This post is from Corinne Hoener. Corinne is a long-time GRS reader and personal finance geek living in Brooklyn, NY with her partner and two cats. Some reader stories contain general advice; others are examples of how a GRS reader achieved financial success or failure. These stories feature folks with all levels of financial maturity and income. Want to submit your own reader story? Here’s how.

I’m starting a new job soon (very excited!) and I’m fortunate enough to be receiving a raise in salary. Whenever our household income changes, I like to crunch some numbers to determine if our savings rate or allocations need to change. We’re currently saving for a lot of things. Our biggest goal is to be saving between 20-25% of our gross income for retirement. We’re also contributing to a 529 for my partner’s graduate education and we’re saving for a home down payment.

With my bump in salary, I have the potential to max out my 401k. This is new for me and I feel very privileged and grateful to be in this position. However, the thought seemed a little daunting – $17,500 is a LOT of money to be putting in one place. We have so many things we want to save for. Maybe it would be wiser to contribute less to the 401k so we’d have more money available for other things?

This morning I crunched the numbers and I’ve very glad I did because I found a clear answer to this question – MAX IT OUT.

I ran two scenarios – one in which I contributed just shy of the maximum allowable amount and one in which I contributed about 3 percentage points less.

In the first scenario, I contributed $16,200 to the 401k (with employer match it comes very close to the max), paid $23,616 in taxes annually and received a take-home paycheck of $1,930 biweekly.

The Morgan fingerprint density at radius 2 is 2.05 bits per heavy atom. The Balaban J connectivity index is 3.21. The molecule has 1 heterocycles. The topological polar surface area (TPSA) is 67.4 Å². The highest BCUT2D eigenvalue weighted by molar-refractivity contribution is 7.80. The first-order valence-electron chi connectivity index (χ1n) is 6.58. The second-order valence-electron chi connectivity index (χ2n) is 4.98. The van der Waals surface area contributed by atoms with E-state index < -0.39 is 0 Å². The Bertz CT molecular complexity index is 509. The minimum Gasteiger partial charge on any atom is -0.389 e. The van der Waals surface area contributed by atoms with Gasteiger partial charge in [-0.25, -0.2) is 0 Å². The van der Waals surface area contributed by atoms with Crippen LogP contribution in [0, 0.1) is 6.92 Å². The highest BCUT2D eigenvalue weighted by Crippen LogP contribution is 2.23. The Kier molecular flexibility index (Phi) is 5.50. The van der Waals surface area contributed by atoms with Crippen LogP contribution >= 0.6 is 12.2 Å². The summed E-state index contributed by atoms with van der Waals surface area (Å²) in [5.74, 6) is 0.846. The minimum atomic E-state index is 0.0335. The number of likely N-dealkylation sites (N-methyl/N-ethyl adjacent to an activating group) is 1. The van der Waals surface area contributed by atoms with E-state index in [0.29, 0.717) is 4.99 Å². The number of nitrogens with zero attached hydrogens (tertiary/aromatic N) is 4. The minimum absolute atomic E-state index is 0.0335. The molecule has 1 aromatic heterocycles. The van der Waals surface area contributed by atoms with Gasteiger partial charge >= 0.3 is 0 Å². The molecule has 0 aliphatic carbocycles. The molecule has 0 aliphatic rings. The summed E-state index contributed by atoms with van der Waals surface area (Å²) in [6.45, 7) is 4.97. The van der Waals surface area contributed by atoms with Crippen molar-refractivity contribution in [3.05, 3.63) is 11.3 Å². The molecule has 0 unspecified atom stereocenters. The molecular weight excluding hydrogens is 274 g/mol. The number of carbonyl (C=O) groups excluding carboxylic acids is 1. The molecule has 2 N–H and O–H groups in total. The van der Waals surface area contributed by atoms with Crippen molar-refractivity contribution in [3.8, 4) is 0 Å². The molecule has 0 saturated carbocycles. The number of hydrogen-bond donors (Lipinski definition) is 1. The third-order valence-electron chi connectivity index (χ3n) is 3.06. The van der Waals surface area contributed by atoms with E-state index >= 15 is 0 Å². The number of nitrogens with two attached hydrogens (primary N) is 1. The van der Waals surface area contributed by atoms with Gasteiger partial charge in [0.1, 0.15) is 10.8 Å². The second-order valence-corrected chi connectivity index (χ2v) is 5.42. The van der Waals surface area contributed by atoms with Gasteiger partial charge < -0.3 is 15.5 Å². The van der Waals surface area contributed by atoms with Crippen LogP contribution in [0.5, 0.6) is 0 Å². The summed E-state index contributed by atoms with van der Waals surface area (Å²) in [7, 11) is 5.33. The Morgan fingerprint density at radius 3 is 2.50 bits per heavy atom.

In the second scenario, I contributed $13,500 to the 401k, paid $24,480 in taxes annually and received a take-home paycheck of $2,001 biweekly.

Scenario #1 Scenario #2 Scenario #2 – Scenario #1
401k Contribution 16,200 13,500 - $2,700
Annual Taxes 23,616 24,480 + $864
Annual Net Pay 50,184 52,020 + $1,836
Biweeky Net Pay 1,930 2,001 + $70

As you can see, in scenario #2, I’m contributing $2,700 LESS to the 401k, but only bringing home $1,836 more annually. That’s because in scenario #2 I’m paying $864 MORE in taxes. Yikes.

This should be obvious to anyone familiar with retirement accounts and their tax benefits. But what really surprised me is that a 3 percentage point increase in my 401k contributions, which, intuitively, I assumed would have a big impact on my take home pay, only results in a loss of $70 per check. From my perspective, I would be a fool to cut back my contributions by 3% just to gain an extra 70 bucks with each check.  However, someone else might feel differently about this. For instance, if you’re paying off high-interest debt, an extra available $70 every two weeks might be far more valuable to you for that debt payment.

The bottom line is that number-crunching is really important. If I hadn’t done this exercise, I probably would have just contributed less to the 401k because my intuition was that it could really help us achieve our other goals. But at the price of $864 more in taxes every year, it clearly doesn’t. But I never would have known this if I hadn’t whipped out the calculator.

Reminder: This is a story from one of your fellow readers. Please be nice. It can be scary to put your story out in public for the first time. Remember that this guest author isn’t a professional writer, and is just learning about money like you are. Unduly nasty comments on readers stories will be removed.

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